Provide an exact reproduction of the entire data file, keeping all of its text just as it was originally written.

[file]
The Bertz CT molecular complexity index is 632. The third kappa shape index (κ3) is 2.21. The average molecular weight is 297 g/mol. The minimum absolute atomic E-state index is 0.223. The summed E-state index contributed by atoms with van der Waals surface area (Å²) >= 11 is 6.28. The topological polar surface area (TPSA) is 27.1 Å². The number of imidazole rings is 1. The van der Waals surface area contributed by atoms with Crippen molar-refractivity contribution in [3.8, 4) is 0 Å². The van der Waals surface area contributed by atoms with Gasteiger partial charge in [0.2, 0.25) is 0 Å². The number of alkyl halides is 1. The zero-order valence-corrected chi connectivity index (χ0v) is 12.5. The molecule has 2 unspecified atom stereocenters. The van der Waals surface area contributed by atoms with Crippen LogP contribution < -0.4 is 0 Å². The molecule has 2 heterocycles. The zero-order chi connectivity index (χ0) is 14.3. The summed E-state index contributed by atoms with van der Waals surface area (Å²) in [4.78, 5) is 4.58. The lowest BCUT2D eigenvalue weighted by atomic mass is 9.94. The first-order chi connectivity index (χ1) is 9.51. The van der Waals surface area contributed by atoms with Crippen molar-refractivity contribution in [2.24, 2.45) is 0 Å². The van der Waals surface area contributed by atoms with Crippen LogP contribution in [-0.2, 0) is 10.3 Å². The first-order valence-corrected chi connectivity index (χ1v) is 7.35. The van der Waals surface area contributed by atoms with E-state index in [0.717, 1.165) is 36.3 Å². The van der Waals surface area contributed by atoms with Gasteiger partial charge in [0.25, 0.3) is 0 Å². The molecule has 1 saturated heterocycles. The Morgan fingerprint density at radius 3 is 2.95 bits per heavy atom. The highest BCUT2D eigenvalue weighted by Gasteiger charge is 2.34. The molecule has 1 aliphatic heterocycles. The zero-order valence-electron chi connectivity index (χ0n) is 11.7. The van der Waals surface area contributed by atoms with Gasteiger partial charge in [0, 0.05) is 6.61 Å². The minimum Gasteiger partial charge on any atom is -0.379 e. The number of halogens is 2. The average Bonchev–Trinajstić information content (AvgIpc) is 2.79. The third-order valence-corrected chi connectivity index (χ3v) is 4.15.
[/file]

The Bertz CT molecular complexity index is 632. The third kappa shape index (κ3) is 2.21. The average molecular weight is 297 g/mol. The minimum absolute atomic E-state index is 0.223. The summed E-state index contributed by atoms with van der Waals surface area (Å²) >= 11 is 6.28. The topological polar surface area (TPSA) is 27.1 Å². The number of imidazole rings is 1. The van der Waals surface area contributed by atoms with Crippen molar-refractivity contribution in [3.8, 4) is 0 Å². The van der Waals surface area contributed by atoms with Gasteiger partial charge in [0.2, 0.25) is 0 Å². The number of alkyl halides is 1. The zero-order valence-corrected chi connectivity index (χ0v) is 12.5. The molecule has 2 unspecified atom stereocenters. The van der Waals surface area contributed by atoms with Crippen LogP contribution < -0.4 is 0 Å². The molecule has 2 heterocycles. The zero-order chi connectivity index (χ0) is 14.3. The summed E-state index contributed by atoms with van der Waals surface area (Å²) in [4.78, 5) is 4.58. The lowest BCUT2D eigenvalue weighted by atomic mass is 9.94. The first-order chi connectivity index (χ1) is 9.51. The van der Waals surface area contributed by atoms with Crippen molar-refractivity contribution in [2.24, 2.45) is 0 Å². The van der Waals surface area contributed by atoms with Crippen LogP contribution in [-0.2, 0) is 10.3 Å². The first-order valence-corrected chi connectivity index (χ1v) is 7.35. The van der Waals surface area contributed by atoms with E-state index in [0.717, 1.165) is 36.3 Å². The van der Waals surface area contributed by atoms with Gasteiger partial charge in [0.25, 0.3) is 0 Å². The molecule has 1 saturated heterocycles. The Morgan fingerprint density at radius 3 is 2.95 bits per heavy atom. The highest BCUT2D eigenvalue weighted by Gasteiger charge is 2.34. The molecule has 1 aliphatic heterocycles. The zero-order valence-electron chi connectivity index (χ0n) is 11.7. The van der Waals surface area contributed by atoms with Gasteiger partial charge in [0, 0.05) is 6.61 Å². The minimum Gasteiger partial charge on any atom is -0.379 e. The number of halogens is 2. The average Bonchev–Trinajstić information content (AvgIpc) is 2.79. The third-order valence-corrected chi connectivity index (χ3v) is 4.15.